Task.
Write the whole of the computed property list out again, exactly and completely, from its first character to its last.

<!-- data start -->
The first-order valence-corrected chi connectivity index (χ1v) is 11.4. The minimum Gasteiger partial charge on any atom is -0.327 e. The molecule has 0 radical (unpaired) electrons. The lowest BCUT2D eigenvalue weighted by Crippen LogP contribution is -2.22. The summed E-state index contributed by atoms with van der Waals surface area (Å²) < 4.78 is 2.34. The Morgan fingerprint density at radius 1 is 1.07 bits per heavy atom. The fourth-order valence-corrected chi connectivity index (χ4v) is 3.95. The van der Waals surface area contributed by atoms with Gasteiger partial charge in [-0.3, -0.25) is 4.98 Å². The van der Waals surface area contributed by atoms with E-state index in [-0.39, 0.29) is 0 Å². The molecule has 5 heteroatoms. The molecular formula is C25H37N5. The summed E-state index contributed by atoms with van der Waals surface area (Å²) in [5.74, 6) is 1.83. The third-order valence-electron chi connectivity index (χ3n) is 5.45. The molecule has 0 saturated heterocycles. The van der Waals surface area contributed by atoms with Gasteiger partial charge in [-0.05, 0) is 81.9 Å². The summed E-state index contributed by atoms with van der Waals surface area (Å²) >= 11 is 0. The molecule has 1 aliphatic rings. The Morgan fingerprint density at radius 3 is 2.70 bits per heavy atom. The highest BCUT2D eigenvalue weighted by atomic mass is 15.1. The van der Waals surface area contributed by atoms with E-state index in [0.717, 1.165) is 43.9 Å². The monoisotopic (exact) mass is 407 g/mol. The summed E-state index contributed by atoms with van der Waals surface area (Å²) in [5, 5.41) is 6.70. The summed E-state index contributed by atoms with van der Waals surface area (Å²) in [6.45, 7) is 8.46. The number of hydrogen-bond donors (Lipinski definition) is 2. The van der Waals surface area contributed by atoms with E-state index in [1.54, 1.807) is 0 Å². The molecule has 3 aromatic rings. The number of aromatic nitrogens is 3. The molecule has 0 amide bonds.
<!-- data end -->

The first-order valence-corrected chi connectivity index (χ1v) is 11.4. The minimum Gasteiger partial charge on any atom is -0.327 e. The molecule has 0 radical (unpaired) electrons. The lowest BCUT2D eigenvalue weighted by Crippen LogP contribution is -2.22. The summed E-state index contributed by atoms with van der Waals surface area (Å²) < 4.78 is 2.34. The Morgan fingerprint density at radius 1 is 1.07 bits per heavy atom. The fourth-order valence-corrected chi connectivity index (χ4v) is 3.95. The van der Waals surface area contributed by atoms with Gasteiger partial charge in [-0.3, -0.25) is 4.98 Å². The van der Waals surface area contributed by atoms with E-state index in [-0.39, 0.29) is 0 Å². The molecule has 5 heteroatoms. The molecular formula is C25H37N5. The summed E-state index contributed by atoms with van der Waals surface area (Å²) in [5.74, 6) is 1.83. The third-order valence-electron chi connectivity index (χ3n) is 5.45. The molecule has 0 saturated heterocycles. The van der Waals surface area contributed by atoms with Gasteiger partial charge in [-0.05, 0) is 81.9 Å². The summed E-state index contributed by atoms with van der Waals surface area (Å²) >= 11 is 0. The molecule has 1 aliphatic rings. The Morgan fingerprint density at radius 3 is 2.70 bits per heavy atom. The highest BCUT2D eigenvalue weighted by atomic mass is 15.1. The van der Waals surface area contributed by atoms with E-state index in [0.717, 1.165) is 43.9 Å². The monoisotopic (exact) mass is 407 g/mol. The summed E-state index contributed by atoms with van der Waals surface area (Å²) in [5, 5.41) is 6.70. The summed E-state index contributed by atoms with van der Waals surface area (Å²) in [6.45, 7) is 8.46. The number of hydrogen-bond donors (Lipinski definition) is 2. The van der Waals surface area contributed by atoms with E-state index in [1.54, 1.807) is 0 Å². The molecule has 3 aromatic rings. The number of aromatic nitrogens is 3. The molecule has 0 amide bonds.